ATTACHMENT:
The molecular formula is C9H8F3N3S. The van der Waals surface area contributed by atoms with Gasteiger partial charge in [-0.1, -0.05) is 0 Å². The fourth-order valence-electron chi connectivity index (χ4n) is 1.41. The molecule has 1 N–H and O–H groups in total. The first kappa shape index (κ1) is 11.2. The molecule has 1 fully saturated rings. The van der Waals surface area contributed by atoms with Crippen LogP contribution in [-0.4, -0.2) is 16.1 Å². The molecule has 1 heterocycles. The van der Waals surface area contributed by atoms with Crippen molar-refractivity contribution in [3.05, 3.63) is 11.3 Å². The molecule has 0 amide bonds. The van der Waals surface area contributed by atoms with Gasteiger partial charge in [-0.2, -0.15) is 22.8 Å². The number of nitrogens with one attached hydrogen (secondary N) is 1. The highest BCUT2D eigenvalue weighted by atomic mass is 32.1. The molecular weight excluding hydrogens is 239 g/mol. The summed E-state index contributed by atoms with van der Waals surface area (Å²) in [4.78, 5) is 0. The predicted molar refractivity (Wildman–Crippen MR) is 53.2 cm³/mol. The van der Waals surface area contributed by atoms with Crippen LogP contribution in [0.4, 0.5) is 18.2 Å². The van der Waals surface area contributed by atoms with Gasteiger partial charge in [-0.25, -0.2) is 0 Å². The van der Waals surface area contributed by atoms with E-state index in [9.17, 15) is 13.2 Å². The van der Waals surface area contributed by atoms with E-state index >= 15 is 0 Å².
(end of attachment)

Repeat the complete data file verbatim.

The molecular formula is C9H8F3N3S. The van der Waals surface area contributed by atoms with Gasteiger partial charge in [-0.1, -0.05) is 0 Å². The fourth-order valence-electron chi connectivity index (χ4n) is 1.41. The molecule has 1 N–H and O–H groups in total. The first kappa shape index (κ1) is 11.2. The molecule has 1 fully saturated rings. The van der Waals surface area contributed by atoms with Crippen LogP contribution in [-0.4, -0.2) is 16.1 Å². The molecule has 1 heterocycles. The van der Waals surface area contributed by atoms with Crippen molar-refractivity contribution in [3.05, 3.63) is 11.3 Å². The molecule has 0 amide bonds. The van der Waals surface area contributed by atoms with Gasteiger partial charge in [-0.2, -0.15) is 22.8 Å². The number of nitrogens with one attached hydrogen (secondary N) is 1. The highest BCUT2D eigenvalue weighted by atomic mass is 32.1. The molecular weight excluding hydrogens is 239 g/mol. The summed E-state index contributed by atoms with van der Waals surface area (Å²) in [4.78, 5) is 0. The predicted molar refractivity (Wildman–Crippen MR) is 53.2 cm³/mol. The van der Waals surface area contributed by atoms with Crippen LogP contribution in [0.4, 0.5) is 18.2 Å². The van der Waals surface area contributed by atoms with Gasteiger partial charge in [-0.25, -0.2) is 0 Å². The van der Waals surface area contributed by atoms with E-state index in [9.17, 15) is 13.2 Å². The van der Waals surface area contributed by atoms with E-state index >= 15 is 0 Å².